Ireland on the road to recovery

But not in the fast lane

Construction down but finances up in Ireland of the future.

 The Economic and Social Research Institute (ESRI) has announced that the Irish economy could grow by 3.75 per cent annually over the next decade.

 

A report from the government-founded think tank says that, despite significant short-term problems, the economy

will continue to grow as a result of healthy labour supply and high productivity. Nevertheless, growth of 3.75 per cent would be Ireland's slowest economic growth in seventeen years. The years 2000 through 2005 saw average annual growth of 9.4 per cent. Unemployment is currently at a nine-year high of 5.5 per cent. House prices have fallen by a nation-wide average of 8.9 per cent in the last year, undermining consumer confidence. Housebuilding is contracting at a record pace and the weakness of the dollar against the euro is making Irish manufacturing and exports uncompetitive.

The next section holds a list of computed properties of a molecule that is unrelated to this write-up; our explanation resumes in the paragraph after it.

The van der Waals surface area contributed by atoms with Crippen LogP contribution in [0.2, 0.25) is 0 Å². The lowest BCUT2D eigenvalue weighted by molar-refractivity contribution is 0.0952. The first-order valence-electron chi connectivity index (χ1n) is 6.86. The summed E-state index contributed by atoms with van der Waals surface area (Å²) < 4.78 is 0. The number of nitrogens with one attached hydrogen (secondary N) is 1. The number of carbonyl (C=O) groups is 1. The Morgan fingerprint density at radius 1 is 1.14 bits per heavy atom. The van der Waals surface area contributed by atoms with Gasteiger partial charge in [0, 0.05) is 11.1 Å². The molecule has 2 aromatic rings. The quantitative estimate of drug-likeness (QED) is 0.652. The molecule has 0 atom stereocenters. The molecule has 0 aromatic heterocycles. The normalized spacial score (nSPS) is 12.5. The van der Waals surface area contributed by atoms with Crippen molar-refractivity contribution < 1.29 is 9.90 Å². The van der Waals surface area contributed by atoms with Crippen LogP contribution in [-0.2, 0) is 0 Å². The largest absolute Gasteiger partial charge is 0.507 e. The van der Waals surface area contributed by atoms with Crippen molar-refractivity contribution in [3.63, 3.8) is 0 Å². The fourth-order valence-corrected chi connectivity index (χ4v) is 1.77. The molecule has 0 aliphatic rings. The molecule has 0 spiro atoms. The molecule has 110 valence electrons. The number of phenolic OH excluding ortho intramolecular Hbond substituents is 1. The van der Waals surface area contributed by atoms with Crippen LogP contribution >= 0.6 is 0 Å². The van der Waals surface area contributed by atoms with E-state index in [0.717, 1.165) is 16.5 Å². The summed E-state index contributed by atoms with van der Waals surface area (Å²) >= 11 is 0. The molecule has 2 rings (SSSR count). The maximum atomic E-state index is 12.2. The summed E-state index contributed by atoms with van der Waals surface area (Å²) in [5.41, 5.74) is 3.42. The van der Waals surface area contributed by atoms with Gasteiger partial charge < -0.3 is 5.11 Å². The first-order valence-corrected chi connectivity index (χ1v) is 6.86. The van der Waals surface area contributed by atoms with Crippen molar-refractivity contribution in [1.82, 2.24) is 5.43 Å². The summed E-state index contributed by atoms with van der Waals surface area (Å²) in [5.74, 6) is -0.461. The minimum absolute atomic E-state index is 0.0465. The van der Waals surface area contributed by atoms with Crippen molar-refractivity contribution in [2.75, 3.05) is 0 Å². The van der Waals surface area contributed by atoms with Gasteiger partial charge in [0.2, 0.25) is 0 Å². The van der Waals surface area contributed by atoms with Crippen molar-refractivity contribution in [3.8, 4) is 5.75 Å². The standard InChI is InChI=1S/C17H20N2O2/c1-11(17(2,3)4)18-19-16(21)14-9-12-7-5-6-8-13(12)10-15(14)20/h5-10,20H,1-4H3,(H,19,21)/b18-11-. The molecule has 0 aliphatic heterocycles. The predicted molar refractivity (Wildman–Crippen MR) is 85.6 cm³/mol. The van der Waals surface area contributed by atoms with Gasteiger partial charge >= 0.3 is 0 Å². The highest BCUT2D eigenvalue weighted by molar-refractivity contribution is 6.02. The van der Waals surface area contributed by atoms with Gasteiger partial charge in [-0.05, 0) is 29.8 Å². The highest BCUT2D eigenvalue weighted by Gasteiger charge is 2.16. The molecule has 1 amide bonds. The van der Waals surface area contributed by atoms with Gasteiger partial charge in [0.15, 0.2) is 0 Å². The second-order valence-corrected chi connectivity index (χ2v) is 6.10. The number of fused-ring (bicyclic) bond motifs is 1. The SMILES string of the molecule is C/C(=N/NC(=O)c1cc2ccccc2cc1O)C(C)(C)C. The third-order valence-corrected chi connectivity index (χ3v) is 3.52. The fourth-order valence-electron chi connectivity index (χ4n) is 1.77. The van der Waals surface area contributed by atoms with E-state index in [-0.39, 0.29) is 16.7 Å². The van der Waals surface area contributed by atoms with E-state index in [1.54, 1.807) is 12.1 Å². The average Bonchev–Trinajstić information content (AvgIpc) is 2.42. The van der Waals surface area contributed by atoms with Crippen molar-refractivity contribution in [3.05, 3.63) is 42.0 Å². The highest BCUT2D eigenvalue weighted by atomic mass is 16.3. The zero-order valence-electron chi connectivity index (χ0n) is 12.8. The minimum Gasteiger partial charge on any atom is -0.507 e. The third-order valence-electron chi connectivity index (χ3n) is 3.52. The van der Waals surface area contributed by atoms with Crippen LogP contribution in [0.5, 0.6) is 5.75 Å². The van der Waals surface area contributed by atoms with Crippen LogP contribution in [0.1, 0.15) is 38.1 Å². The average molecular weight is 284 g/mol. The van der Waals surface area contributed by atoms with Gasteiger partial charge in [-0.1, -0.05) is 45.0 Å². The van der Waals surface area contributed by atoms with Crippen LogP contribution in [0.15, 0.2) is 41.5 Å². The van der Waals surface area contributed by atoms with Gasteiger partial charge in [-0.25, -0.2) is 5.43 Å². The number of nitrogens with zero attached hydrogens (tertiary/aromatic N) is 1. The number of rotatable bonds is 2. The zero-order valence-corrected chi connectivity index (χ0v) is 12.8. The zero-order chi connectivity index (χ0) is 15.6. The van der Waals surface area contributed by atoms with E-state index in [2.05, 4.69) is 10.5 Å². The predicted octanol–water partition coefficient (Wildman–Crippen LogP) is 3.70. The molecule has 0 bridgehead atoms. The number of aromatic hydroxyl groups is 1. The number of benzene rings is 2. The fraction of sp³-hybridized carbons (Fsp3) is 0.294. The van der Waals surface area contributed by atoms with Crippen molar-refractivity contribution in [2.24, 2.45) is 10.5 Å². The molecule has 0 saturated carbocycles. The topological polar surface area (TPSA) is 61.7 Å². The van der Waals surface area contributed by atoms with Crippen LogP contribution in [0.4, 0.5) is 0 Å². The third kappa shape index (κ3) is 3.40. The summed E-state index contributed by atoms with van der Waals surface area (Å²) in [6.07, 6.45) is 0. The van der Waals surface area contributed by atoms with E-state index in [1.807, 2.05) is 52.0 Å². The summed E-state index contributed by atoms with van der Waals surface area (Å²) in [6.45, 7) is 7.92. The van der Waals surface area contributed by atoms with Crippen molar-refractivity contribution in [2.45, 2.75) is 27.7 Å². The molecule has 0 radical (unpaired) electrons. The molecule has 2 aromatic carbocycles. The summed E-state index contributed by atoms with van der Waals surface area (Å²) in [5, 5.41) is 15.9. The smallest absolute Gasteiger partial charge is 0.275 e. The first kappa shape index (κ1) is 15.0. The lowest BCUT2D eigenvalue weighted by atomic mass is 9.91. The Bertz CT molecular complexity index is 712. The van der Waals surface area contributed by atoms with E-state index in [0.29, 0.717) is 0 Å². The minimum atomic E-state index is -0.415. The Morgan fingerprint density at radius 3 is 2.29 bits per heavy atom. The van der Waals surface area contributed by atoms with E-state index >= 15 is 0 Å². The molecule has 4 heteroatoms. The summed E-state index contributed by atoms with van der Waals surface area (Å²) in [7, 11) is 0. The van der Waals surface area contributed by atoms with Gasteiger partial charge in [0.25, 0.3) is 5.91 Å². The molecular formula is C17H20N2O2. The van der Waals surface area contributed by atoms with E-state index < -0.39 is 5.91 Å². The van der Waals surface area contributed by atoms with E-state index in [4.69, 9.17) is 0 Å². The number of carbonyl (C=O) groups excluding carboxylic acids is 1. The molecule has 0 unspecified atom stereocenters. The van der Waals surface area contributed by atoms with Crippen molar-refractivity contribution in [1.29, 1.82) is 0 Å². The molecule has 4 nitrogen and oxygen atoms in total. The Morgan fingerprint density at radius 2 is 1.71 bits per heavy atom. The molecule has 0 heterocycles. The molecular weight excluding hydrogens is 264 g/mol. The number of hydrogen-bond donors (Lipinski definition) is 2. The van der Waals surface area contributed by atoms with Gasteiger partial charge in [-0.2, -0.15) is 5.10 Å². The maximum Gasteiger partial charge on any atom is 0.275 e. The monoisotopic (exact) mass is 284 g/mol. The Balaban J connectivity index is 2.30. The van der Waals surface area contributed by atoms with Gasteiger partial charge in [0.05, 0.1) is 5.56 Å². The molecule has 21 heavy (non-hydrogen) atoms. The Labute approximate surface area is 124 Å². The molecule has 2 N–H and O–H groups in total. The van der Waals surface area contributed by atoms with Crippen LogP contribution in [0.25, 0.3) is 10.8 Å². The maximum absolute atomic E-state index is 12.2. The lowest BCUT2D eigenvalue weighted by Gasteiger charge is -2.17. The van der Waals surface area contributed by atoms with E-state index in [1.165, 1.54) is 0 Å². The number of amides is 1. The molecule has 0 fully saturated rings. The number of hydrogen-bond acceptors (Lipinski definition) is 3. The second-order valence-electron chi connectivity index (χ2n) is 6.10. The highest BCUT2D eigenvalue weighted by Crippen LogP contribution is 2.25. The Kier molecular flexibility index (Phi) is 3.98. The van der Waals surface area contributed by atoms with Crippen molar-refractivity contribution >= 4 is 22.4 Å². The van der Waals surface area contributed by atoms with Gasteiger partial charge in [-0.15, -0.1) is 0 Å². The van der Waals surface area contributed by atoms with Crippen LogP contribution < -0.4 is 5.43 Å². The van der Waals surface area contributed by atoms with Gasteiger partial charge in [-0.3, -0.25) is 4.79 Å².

Alongside its optimism about Ireland's flexible labour market (read as: low wages and job insecurity) the report states: "Despite current difficulties in building and construction, the economy needs continuing substantial investment in housing and infrastructure over the coming decade." The report found that Irish housing completions remained higher than in other EU nations with over twenty per thousand of population. Spain saw fifteen per thousand while the UK saw under five per thousand. Total housing completions are forecast to average 48,000 annually between 2010 and 2020.

According to the ESRI the economy is undergoing significant structural changes with the importance of construction being eclipsed by business and financial services, which are projected to employ 30 per cent of the workforce by 2025.

Last modified on Thursday, 15 May 2008 12:10

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